House impeaches Trump for second time


House impeaches Trump for the second time following the Jan. 6 Capitol attack.

Following the attack on the U.S. Capitol on Jan. 6, 2021 the House of Representatives worked to impeach President Trump for the second time. The House impeached Trump on Jan. 13, 2021 for incitement of insurrection due to his role in the Capitol attack.

An impeachment alone does not mean removal from office. Impeachment is a power of the U.S. House of Representatives in response to illegal actions done by a government official. The U.S. House of Representatives votes to impeach a government official, and the U.S. Senate holds a trial to convict and remove the government official from office.

On Jan. 16, 2020 President Trump was impeached for the first time for abuse of power and ‘obstruction of congress. The U.S. Senate voted to acquit the impeachment, allowing Trump to remain in office.

The second impeachment is not guaranteed to hold the same outcome as the last. Social studies teacher Laura Rodey explained the difference between the first and second of Trump’s impeachments.

“I think the biggest difference between the two impeachments was the timing and events leading up to each of them. The entire process the first time happened over the course of almost a year, including the events leading to impeachment, the investigation, the hearings, etc. etc. Everyone knew about the issue long before anyone introduced the articles of impeachment,” Rodey said.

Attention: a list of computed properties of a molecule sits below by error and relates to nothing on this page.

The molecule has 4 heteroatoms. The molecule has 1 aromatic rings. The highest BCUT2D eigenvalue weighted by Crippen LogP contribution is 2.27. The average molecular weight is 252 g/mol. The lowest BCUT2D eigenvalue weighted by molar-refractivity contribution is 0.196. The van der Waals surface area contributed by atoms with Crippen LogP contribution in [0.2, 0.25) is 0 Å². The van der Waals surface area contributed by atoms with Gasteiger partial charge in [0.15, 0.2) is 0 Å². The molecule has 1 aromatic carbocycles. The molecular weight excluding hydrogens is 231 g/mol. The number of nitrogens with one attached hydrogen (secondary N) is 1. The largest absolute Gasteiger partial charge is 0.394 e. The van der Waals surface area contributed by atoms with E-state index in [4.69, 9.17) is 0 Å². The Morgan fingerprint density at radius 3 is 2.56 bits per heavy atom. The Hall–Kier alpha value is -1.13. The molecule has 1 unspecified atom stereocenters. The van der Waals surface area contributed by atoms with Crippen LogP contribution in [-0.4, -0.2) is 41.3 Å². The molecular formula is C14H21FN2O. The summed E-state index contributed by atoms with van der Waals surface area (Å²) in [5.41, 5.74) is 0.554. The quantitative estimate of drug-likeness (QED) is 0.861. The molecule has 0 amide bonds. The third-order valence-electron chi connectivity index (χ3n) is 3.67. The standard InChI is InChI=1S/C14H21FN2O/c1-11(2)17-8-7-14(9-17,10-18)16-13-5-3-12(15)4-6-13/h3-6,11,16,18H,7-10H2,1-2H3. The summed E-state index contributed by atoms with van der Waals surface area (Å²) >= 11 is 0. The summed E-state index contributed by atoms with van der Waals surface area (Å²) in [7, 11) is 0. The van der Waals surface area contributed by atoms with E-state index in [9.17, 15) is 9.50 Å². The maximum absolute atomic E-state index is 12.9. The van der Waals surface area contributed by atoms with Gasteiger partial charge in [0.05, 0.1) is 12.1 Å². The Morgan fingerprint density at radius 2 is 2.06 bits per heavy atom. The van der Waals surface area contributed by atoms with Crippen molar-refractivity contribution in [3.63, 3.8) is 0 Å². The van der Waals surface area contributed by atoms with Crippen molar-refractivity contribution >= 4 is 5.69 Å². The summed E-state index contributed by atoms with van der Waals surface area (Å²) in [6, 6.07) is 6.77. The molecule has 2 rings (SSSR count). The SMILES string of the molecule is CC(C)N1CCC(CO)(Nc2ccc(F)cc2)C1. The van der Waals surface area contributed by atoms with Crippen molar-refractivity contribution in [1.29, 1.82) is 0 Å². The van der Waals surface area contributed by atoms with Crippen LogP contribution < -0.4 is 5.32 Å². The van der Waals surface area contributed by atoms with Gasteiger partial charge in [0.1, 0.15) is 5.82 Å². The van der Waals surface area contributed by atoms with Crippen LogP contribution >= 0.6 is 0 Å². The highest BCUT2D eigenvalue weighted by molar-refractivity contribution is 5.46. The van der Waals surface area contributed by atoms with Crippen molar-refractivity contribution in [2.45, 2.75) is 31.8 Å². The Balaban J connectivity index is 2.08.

Rodey continued, “This time, Trump’s challenges to the results of the Nov. 2020 election had been going on for a while, but I didn’t hear much impeachment talk even though he was calling on people to reject the results. However after the Jan. 6 insurrection occurred, things moved very quickly towards impeachment. Representative Ilhan Omar tweeted on Jan. 6 that she would draft an article of impeachment, and one was introduced only five days later on Jan. 11.”

If the Senate trial votes to convict Trump on his second impeachment he will lose the ability to run again in future elections. President Trump would also lose the benefits given to him under the Former Presidents Act of 1958 such as his pension.

Some republican legislators voted in favor of this impeachment and plan to vote in favor of a trial. According to CNN News “Senate Majority Leader Mitch McConnell has signaled that he’s in favor of impeachment, a GOP source says, but he’s made it clear that the Senate trial won’t start until Biden is sworn in.”

This trial will be the first presidential impeachment trial for a president that is no longer in office. The constitution requires a two-thirds vote from the Senate to convict and the Senate chamber will be split 50-50 democrat and republican during the time of trial.